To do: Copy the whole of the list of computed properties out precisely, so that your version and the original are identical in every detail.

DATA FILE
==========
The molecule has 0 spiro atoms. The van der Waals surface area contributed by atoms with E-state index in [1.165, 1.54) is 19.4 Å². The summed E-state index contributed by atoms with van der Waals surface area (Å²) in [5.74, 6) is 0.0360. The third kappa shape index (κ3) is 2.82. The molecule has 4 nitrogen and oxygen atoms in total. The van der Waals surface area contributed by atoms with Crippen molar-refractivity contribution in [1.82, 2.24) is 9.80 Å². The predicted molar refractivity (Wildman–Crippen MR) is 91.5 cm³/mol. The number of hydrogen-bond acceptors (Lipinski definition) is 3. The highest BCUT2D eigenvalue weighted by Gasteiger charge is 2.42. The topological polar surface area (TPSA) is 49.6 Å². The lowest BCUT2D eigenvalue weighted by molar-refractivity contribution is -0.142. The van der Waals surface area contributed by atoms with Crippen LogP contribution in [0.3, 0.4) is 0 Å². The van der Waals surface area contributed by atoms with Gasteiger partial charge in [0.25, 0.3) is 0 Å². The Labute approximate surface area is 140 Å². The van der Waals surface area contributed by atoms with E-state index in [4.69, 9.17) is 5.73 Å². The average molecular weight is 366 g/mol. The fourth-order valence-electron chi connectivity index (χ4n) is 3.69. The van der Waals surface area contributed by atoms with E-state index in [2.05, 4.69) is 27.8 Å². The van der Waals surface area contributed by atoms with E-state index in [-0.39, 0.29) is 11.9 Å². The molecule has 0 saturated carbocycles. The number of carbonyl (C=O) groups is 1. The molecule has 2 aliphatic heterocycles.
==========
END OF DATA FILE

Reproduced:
The molecule has 0 spiro atoms. The van der Waals surface area contributed by atoms with E-state index in [1.165, 1.54) is 19.4 Å². The summed E-state index contributed by atoms with van der Waals surface area (Å²) in [5.74, 6) is 0.0360. The third kappa shape index (κ3) is 2.82. The molecule has 4 nitrogen and oxygen atoms in total. The van der Waals surface area contributed by atoms with Crippen molar-refractivity contribution in [1.82, 2.24) is 9.80 Å². The predicted molar refractivity (Wildman–Crippen MR) is 91.5 cm³/mol. The number of hydrogen-bond acceptors (Lipinski definition) is 3. The highest BCUT2D eigenvalue weighted by Gasteiger charge is 2.42. The topological polar surface area (TPSA) is 49.6 Å². The lowest BCUT2D eigenvalue weighted by molar-refractivity contribution is -0.142. The van der Waals surface area contributed by atoms with Crippen LogP contribution in [0.3, 0.4) is 0 Å². The van der Waals surface area contributed by atoms with Gasteiger partial charge in [0.25, 0.3) is 0 Å². The Labute approximate surface area is 140 Å². The van der Waals surface area contributed by atoms with E-state index in [4.69, 9.17) is 5.73 Å². The average molecular weight is 366 g/mol. The fourth-order valence-electron chi connectivity index (χ4n) is 3.69. The van der Waals surface area contributed by atoms with E-state index in [2.05, 4.69) is 27.8 Å². The van der Waals surface area contributed by atoms with E-state index in [-0.39, 0.29) is 11.9 Å². The molecule has 0 saturated carbocycles. The number of carbonyl (C=O) groups is 1. The molecule has 2 aliphatic heterocycles.